Two years ago, when the Keystone Pipeline burst in South Dakota, the company initially said that 210,000 gallons of oil had spilled. It turns out that TC Energy dumped twice as much oil into the serene South Dakota landscape.
Rockeman doesn’t expect any major adjustments to the estimates of how much oil spilled this time. The company, he said, has provided an adequate justification for their current figures, which are already high. That doesn’t mean the estimates won’t be revised, though.
“It’s important to remember that as new data becomes available, and as a spill progresses, those numbers can change,” he said. “I think as we go forward, we might see some adjustments to that volume, but not a large change.”
As of Tuesday, TC Energy said it had recovered about 4,300 barrels worth of oil, more than half of what the company said it had spilled. “There have been no reported injuries or impacted wildlife,” the company said.
Eating through a pipeline
At the mines in Alberta, the oily tar sands get shoveled out of huge, open-air pits, carted to a plant, and dropped into a big cone-shaped vessel. There, using huge amounts of hot water, the bitumen is separated from the sand and clay.
Extracting, refining, and burning this type of oil sends more carbon emissions into the atmosphere than crude oil. One barrel’s worth of tar sands oil produces about 20% more greenhouse gas emissions than a barrel of conventional oil.
Once refined through that energy-intensive process, the sludge makes its way into a pipeline.
Tar sands oil is also more corrosive than traditional crude oil, in part because, its thickness requires staying hot and diluted with a chemical cocktail to allow it to flow through the pipeline. If water gets into the mix, the oil becomes especially corrosive, according to Boufadel.
That increases the likelihood that tar sands oil will eat its way through a pipeline’s steel. A study found that pipelines carrying tar sands oil through the Midwest burst three times as often as those carrying conventional oil, according to the National Resources Defense Council.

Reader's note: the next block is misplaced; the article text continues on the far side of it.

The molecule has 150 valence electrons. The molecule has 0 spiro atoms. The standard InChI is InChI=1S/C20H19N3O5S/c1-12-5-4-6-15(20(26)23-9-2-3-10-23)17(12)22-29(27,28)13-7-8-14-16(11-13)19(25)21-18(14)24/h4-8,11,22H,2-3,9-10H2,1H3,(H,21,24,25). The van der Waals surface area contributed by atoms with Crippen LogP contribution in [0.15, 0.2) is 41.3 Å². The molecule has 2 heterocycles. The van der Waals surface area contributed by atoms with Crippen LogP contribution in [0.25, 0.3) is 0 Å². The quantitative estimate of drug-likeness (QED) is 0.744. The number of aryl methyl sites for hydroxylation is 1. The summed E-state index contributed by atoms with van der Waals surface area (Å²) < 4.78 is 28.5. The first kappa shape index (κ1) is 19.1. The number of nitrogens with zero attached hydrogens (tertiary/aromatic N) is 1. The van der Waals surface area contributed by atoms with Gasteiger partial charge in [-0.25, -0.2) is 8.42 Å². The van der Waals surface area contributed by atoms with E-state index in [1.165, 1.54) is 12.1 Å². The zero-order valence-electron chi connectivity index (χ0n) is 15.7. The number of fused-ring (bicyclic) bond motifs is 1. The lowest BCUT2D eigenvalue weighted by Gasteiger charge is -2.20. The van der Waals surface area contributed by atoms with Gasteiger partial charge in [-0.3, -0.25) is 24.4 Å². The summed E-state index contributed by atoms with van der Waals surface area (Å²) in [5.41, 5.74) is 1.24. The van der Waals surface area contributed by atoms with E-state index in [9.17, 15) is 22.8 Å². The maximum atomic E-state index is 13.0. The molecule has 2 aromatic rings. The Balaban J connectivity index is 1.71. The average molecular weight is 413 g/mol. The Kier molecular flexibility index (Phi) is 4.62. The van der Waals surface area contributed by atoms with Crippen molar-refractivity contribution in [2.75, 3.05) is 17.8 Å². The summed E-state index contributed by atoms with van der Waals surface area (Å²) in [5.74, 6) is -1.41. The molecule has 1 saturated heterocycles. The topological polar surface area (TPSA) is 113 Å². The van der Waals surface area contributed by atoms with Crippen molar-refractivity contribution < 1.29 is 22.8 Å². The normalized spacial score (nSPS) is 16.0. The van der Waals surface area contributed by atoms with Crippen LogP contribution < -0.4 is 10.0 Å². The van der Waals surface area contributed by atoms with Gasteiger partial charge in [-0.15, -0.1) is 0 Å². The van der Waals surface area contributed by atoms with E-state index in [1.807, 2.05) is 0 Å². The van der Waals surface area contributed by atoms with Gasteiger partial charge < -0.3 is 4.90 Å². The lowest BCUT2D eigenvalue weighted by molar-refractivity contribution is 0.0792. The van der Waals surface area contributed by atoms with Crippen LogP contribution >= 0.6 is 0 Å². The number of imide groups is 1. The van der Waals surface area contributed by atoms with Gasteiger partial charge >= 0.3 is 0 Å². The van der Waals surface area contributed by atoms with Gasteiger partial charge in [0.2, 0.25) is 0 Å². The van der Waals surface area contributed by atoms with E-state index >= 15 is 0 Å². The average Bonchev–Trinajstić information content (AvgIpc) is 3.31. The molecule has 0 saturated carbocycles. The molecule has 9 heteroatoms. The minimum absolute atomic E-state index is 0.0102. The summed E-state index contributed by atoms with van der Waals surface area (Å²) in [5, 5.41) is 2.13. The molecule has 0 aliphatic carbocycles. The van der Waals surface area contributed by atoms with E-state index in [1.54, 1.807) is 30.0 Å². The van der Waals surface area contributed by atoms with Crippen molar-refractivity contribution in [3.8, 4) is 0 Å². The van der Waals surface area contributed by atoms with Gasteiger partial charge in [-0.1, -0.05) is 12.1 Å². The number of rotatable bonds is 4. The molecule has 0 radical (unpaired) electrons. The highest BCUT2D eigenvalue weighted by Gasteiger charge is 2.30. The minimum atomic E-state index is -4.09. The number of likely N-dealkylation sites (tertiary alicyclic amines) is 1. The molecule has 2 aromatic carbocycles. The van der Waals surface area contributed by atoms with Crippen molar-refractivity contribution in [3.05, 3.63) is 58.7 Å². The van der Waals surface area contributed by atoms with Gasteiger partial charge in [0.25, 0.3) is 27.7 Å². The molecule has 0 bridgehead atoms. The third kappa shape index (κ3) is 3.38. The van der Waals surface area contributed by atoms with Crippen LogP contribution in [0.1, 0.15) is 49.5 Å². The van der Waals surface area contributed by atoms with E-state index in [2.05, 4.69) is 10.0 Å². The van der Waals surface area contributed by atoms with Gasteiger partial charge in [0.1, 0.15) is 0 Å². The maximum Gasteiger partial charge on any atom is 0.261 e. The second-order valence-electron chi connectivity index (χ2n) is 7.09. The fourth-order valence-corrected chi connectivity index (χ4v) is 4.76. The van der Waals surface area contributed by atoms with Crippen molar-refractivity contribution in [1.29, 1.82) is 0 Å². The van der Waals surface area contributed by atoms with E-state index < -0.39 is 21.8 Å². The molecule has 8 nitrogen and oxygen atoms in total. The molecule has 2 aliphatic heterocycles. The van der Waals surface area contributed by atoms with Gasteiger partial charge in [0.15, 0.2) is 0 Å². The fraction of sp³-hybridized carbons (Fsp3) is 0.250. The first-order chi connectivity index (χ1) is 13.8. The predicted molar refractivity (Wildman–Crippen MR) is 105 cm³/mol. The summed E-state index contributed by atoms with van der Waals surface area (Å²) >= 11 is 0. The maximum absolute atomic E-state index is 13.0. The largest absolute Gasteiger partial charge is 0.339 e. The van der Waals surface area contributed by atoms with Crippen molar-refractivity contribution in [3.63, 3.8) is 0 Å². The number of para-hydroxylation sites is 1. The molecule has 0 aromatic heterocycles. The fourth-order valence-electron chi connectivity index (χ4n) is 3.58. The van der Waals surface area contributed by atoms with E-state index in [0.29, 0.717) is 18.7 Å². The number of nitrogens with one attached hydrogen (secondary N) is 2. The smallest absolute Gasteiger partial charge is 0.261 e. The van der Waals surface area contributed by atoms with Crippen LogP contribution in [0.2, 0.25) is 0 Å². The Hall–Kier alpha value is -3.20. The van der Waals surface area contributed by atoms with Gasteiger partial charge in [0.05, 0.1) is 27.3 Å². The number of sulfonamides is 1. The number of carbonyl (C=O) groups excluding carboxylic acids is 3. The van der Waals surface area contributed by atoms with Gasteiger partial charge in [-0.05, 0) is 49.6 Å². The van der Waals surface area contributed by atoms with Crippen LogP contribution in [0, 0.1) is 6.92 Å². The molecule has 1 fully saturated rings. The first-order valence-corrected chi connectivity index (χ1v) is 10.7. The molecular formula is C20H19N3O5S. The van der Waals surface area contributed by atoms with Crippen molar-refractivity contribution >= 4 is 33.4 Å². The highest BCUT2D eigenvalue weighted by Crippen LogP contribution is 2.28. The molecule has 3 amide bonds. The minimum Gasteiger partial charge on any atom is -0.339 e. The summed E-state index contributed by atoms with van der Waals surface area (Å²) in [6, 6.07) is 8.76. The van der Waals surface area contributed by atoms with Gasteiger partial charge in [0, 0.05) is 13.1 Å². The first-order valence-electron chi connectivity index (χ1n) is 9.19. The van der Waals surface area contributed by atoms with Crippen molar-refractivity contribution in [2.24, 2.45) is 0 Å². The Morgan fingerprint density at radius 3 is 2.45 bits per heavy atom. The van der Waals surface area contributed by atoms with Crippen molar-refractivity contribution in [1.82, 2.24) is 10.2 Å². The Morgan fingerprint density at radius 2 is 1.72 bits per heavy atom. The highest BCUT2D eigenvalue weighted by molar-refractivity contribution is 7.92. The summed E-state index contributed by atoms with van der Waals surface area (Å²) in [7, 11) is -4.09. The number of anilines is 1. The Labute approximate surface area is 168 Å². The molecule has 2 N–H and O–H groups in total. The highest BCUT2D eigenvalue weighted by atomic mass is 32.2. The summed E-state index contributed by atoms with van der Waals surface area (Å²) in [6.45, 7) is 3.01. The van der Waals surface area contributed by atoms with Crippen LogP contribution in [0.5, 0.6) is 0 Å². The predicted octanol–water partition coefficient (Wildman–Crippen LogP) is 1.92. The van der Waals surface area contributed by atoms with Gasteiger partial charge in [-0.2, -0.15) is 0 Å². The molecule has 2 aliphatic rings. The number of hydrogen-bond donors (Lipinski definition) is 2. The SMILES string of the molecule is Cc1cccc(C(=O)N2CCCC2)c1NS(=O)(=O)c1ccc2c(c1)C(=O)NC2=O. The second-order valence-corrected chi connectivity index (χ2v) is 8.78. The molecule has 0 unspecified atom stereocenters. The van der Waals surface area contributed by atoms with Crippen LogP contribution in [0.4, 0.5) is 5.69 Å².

TC Energy hasn’t said what caused this particular spill — but the last big one in 2017 was the result of damage done to the pipeline during its construction, according to a federal investigation.
For now, no one but regulators and the company have been allowed to inspect the site of the spill. Activists and environmentalists are predictably concerned that the spill is way bigger.
Joye Braun, the first camper at Standing Rock, a protest organized to oppose an extension of the Keystone Pipeline, said she felt she’d be risking arrest if she attempted to get close to it.
“What we know is that these spills tend to be dramatically worse than initial estimates,” Collentine said. “And even if we already have the information for the true amount that’s spilled, the impacts are serious.”
For Native Americans in the Dakotas like Braun, these spills are deeply personal.
“This is our homeland, this is our DNA –has been here for millennia,” Braun said. “Long after the United States and North Dakota is long gone, we’re still going to be here. And we’re going to have to clean this up.”
Cover image: This Wednesday, Oct. 30, 2019 photo provided by the North Dakota Department of Environmental Quality shows affected land from a Keystone oil pipeline leak near Edinburg, North Dakota. Regulators said TC Energy’s Keystone pipeline leaked an estimated 383,000 gallons of oil in northeastern North Dakota, though the cause was still under investigation. (North Dakota Department of Environmental Quality/Taylor DeVries)